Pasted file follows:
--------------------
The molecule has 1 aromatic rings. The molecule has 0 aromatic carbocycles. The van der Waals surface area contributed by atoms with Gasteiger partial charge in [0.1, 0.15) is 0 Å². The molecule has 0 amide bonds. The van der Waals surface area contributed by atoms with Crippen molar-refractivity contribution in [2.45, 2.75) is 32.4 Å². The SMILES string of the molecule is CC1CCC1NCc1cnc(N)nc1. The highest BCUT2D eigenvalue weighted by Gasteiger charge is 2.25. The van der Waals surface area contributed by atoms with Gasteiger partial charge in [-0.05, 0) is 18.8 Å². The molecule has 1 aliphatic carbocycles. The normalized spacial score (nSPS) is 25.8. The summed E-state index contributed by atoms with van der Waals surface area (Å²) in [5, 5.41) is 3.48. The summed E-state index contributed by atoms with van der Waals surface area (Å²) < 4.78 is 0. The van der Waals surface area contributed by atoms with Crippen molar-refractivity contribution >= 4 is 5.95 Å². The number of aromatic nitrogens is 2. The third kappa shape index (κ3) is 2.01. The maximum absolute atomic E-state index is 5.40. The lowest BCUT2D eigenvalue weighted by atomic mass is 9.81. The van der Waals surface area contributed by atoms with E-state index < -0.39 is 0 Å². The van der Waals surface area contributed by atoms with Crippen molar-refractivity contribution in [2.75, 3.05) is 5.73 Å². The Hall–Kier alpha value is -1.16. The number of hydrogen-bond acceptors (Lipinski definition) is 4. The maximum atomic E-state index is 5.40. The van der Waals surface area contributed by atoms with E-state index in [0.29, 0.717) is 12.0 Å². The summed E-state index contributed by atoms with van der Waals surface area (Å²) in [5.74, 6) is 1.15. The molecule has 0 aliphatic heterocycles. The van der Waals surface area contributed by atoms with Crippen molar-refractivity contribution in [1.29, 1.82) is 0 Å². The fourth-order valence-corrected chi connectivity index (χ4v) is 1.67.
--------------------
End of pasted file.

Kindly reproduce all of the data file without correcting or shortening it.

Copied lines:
The molecule has 1 aromatic rings. The molecule has 0 aromatic carbocycles. The van der Waals surface area contributed by atoms with Gasteiger partial charge in [0.1, 0.15) is 0 Å². The molecule has 0 amide bonds. The van der Waals surface area contributed by atoms with Crippen molar-refractivity contribution in [2.45, 2.75) is 32.4 Å². The SMILES string of the molecule is CC1CCC1NCc1cnc(N)nc1. The highest BCUT2D eigenvalue weighted by Gasteiger charge is 2.25. The van der Waals surface area contributed by atoms with Gasteiger partial charge in [-0.05, 0) is 18.8 Å². The molecule has 1 aliphatic carbocycles. The normalized spacial score (nSPS) is 25.8. The summed E-state index contributed by atoms with van der Waals surface area (Å²) in [5, 5.41) is 3.48. The summed E-state index contributed by atoms with van der Waals surface area (Å²) < 4.78 is 0. The van der Waals surface area contributed by atoms with Crippen molar-refractivity contribution >= 4 is 5.95 Å². The number of aromatic nitrogens is 2. The third kappa shape index (κ3) is 2.01. The maximum absolute atomic E-state index is 5.40. The lowest BCUT2D eigenvalue weighted by atomic mass is 9.81. The van der Waals surface area contributed by atoms with E-state index < -0.39 is 0 Å². The van der Waals surface area contributed by atoms with Crippen molar-refractivity contribution in [2.75, 3.05) is 5.73 Å². The Hall–Kier alpha value is -1.16. The number of hydrogen-bond acceptors (Lipinski definition) is 4. The maximum atomic E-state index is 5.40. The van der Waals surface area contributed by atoms with E-state index in [0.29, 0.717) is 12.0 Å². The summed E-state index contributed by atoms with van der Waals surface area (Å²) in [5.74, 6) is 1.15. The molecule has 0 aliphatic heterocycles. The van der Waals surface area contributed by atoms with Crippen molar-refractivity contribution in [1.29, 1.82) is 0 Å². The fourth-order valence-corrected chi connectivity index (χ4v) is 1.67.